Multinational randomised controlled trial of lubeluzole in acute ischaemic stroke. European and Australian Lubeluzole Ischaemic Stroke Study Group

Cerebrovasc Dis. May-Jun 1998;8(3):172-81. doi: 10.1159/000015847.


Background and purpose: Lubeluzole is a benzothiazole derivative that has shown neuroprotective properties in different experimental models. This multicentre, double-blind, placebo-controlled trial was conducted to assess the safety and efficacy of lubeluzole in patients with an acute ischaemic stroke.

Methods: Patients who presented with clinical signs and symptoms of acute cerebral hemispheric ischaemic stroke were randomised to intravenous therapy with placebo (n = 360) or lubeluzole 7.5 mg over 1 h followed by 10 mg/day for up to 5 days (n = 365). Treatment was initiated within 6 h of symptom onset. Mortality at 12 weeks was the primary end point. Secondary end points included neurological status (European Stroke Scale), functional outcome (Barthel Index), and disability level (Rankin Scale). The primary and secondary end points were all analysed using the protocol-defined Cochran-Mantel-Haenszel's general association test. An additional analysis, the logistic regression approach, that included risk factors of age, baseline stroke severity and their interactions with treatment, was used to analyze outcome measures at 3 months.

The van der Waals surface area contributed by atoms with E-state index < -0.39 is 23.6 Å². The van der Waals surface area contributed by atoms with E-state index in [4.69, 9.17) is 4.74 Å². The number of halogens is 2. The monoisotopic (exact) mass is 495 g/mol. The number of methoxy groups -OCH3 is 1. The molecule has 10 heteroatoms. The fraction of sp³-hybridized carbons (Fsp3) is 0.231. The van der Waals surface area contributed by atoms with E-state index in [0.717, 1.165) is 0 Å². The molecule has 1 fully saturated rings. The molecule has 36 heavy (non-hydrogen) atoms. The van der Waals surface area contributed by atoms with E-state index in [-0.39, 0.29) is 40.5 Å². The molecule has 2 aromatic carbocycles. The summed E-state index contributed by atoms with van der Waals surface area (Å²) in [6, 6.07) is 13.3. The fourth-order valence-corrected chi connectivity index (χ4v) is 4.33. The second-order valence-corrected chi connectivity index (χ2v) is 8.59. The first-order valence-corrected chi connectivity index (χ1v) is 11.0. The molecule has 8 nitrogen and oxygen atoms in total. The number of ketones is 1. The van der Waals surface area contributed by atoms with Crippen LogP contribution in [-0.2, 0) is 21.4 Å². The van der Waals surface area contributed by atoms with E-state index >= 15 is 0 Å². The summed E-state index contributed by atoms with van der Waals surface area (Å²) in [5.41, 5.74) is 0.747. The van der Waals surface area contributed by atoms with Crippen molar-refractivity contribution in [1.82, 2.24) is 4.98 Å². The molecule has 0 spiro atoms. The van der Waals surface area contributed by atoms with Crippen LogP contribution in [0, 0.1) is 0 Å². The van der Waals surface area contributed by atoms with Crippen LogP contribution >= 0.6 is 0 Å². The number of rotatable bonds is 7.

Results: In the total ischaemic stroke population, the overall mortality rate at 3 months was similar for lubeluzole (21.0%) and placebo (21.4%). The logistic regression model confirmed the effect of age on mortality risk, but showed that this was independent of treatment. Treatment benefit was related to stroke severity, as determined by the Clinical Global Impression rating, that is a pronounced clinically significant reduction in mortality was noted in the lubeluzole-treated patients for whom stroke severity was mild to moderate, but not in those for whom it was severe. This was found on the basis of a post hoc analysis not specified in the hypothesis. Lubeluzole did not increase morbidity among stroke survivors, as measured by the European Stroke Scale, Barthel Index and Rankin Scale. No safety concerns were seen with lubeluzole treatment.

Conclusions: In the overall study population, treatment with intravenous lubeluzole within 6 h of the onset of ischaemic stroke did not affect mortality or clinical outcome. Among patients with mild to moderate ischaemic stroke, lubeluzole decreased mortality without increasing morbidity.

Publication types

  • Clinical Trial
  • Multicenter Study
  • Randomized Controlled Trial
  • Research Support, Non-U.S. Gov't

MeSH terms

  • Adult
  • Aged
  • Aged, 80 and over
  • Brain Ischemia / drug therapy*
  • Brain Ischemia / mortality
  • Cardiovascular Diseases / chemically induced
  • Cerebrovascular Disorders / drug therapy*
  • Cerebrovascular Disorders / mortality
  • Double-Blind Method
  • Female
  • Humans
  • International Cooperation
  • Long QT Syndrome / chemically induced
  • Male
  • Middle Aged
  • Neuroprotective Agents / adverse effects
  • Neuroprotective Agents / therapeutic use*
  • Piperidines / adverse effects
  • Piperidines / therapeutic use*
  • Thiazoles / adverse effects
  • Thiazoles / therapeutic use*
  • Treatment Outcome


  • Neuroprotective Agents
  • Piperidines
  • Thiazoles
  • lubeluzole